Neurotransmitters - is in.

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Transcript Neurotransmitters - is in.

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Neurotransmitters are involved in physical processes,
such as muscle contractions, as well as,
psychological processes, such as thoughts and
emotions. Excesses or deficiencies in
neurotransmitters have been linked to some
psychological disorders, such as depression and
The neurotransmitter acetylcholine (ACh) controls
muscle contractions, especially those controlled by
the autonomic nervous system. The drug curare (a
poison) attaches to the receptor sites on muscles,
blocking the receptor sites, preventing acetylcholine
from acting which will cause paralysis.
Dopamine is involved in voluntary movements, learning and memory, and
emotional arousal. Schizophrenia is characterized by hallucinations and
disturbances of thought and emotion. These symptoms have been linked to too
much dopamine being released in the brain. In comparison, a lack of dopamine
in the brain has been linked to Parkinson’s disease, which is characterized by
muscle tremors and decreased mobility.
Noradrenaline helps to control alertness and arousal. It accelerates heart rate,
affects eating, and is linked with activity levels, learning, and remembering.
Excess and deficiencies have been linked to mood disorders. Stimulants, such
as cocaine and amphetamines (eg speed) facilitate the release of noradrenaline
and prevent its reabsorption (reuptake) keeping it in the synaptic cleft for longer
periods of time, thus increasing the firing of the neurons.
Serotonin affects mood, hunger, sleep and arousal. Deficiencies in serotonin are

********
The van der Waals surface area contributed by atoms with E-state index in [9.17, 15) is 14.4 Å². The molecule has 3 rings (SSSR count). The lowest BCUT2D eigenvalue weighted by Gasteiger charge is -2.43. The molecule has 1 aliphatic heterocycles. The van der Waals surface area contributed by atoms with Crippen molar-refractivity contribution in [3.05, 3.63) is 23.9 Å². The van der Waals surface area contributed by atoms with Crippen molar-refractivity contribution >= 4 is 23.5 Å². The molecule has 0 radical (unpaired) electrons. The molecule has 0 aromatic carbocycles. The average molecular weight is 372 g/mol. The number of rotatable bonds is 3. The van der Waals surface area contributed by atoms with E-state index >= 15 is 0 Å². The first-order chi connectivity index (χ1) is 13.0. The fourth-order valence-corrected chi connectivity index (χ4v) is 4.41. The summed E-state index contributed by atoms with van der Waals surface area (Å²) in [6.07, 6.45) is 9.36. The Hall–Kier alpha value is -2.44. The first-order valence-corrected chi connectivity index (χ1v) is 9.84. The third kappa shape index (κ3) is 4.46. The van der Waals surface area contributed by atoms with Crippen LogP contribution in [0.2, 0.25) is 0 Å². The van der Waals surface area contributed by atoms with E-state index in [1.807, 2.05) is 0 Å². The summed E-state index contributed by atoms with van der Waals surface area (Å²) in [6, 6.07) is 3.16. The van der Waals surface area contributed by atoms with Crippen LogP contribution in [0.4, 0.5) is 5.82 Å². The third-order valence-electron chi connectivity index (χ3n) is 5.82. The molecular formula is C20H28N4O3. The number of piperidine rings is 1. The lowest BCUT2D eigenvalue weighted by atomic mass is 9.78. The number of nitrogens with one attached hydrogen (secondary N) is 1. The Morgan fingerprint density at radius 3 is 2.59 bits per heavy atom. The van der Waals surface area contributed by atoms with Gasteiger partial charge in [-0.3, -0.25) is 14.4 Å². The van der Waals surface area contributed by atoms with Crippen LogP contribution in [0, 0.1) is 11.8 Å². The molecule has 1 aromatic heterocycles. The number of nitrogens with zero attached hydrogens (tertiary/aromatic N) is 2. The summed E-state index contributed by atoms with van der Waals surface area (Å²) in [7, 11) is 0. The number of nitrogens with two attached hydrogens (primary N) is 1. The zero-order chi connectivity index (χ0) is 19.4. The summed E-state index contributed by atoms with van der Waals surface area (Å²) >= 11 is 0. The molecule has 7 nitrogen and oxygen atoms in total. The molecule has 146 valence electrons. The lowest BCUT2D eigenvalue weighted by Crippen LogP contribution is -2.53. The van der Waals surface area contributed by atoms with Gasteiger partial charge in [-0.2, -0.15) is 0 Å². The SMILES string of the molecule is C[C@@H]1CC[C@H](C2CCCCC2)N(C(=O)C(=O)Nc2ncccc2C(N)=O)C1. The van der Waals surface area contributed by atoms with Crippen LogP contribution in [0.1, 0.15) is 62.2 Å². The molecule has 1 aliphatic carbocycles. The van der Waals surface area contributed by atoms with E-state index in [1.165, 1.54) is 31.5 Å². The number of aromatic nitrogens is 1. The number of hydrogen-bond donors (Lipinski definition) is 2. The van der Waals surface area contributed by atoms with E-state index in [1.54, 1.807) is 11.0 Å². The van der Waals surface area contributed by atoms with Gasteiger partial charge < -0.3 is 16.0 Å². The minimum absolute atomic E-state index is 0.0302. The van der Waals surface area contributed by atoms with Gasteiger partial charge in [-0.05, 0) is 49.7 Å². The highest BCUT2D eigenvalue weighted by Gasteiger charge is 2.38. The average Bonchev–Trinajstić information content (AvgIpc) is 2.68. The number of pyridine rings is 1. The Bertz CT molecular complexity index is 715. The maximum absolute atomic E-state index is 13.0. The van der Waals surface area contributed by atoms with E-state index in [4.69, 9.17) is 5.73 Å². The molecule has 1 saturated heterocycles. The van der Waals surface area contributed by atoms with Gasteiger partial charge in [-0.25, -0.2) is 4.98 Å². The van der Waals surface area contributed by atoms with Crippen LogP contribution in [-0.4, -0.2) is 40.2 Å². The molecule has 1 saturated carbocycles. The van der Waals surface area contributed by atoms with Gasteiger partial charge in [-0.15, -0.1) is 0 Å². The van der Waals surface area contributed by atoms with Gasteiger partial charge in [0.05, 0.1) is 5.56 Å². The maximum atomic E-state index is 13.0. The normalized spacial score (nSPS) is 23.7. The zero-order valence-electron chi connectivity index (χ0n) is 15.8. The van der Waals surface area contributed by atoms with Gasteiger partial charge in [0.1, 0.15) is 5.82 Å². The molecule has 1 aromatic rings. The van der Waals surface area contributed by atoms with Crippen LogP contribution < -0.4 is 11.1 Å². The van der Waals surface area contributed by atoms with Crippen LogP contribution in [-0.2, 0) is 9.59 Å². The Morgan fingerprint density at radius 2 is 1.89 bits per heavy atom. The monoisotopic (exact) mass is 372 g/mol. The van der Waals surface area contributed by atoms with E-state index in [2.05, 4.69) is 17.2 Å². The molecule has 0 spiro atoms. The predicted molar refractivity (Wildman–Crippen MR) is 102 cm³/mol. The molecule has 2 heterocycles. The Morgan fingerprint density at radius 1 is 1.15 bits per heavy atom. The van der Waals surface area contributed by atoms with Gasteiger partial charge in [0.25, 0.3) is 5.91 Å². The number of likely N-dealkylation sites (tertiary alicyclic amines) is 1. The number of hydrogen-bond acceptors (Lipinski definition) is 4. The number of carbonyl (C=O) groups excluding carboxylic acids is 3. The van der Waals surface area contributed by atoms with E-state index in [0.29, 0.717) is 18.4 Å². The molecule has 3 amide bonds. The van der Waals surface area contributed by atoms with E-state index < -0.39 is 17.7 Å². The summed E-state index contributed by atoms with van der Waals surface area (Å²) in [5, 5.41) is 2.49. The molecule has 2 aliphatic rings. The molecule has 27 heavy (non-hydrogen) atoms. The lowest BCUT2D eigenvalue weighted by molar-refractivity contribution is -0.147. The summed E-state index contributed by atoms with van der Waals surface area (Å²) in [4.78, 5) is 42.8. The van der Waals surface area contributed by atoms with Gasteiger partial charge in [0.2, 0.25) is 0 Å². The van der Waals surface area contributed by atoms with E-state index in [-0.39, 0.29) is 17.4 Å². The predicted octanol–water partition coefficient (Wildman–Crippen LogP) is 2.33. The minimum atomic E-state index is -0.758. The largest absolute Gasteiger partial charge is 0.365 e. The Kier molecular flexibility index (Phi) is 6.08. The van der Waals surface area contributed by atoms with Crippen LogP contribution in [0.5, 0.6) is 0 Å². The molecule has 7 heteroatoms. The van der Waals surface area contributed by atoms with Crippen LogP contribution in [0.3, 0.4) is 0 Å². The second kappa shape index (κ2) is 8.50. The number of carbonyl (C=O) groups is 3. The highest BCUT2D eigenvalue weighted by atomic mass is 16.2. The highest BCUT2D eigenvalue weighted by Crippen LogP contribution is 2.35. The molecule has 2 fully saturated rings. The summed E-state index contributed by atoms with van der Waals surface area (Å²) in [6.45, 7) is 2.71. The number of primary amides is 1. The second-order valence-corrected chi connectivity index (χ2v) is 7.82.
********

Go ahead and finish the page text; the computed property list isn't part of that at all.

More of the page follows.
involved in obesity, depression, insomnia, alcoholism, and aggression. Drugs
that block the reuptake of serotonin help in depression. By blocking reuptake,
the neurotransmitter stays in the cleft longer allowing for more of the
neurotransmitter to attach to the receiving neuron.
Endorphins inhibit pain. They act as the body’s “natural painkiller” and produce the
same effects that painkilling drugs such as morphine do.
How Drugs and Other Chemicals Alter
Drugs can affect neural communication by either causing neurons to
fire or by keeping them from firing.
Drugs that “excite” neurons and cause them to fire are called
Agonists either (1) attach themselves to receptor sites and “act”
like neurotransmitters, mimicking their effect or (2) block the
reuptake of the neurotransmitters, keeping the neurotransmitter
in the cleft for longer thus intensifying its effect.
Drugs that “inhibit” a neuron from firing are called antagonists.
Antagonists either (1) keep the neurotransmitters from being
released or (2) they block the receptor sites on the receiving
neuron but do not create the effects of the neurotransmitter.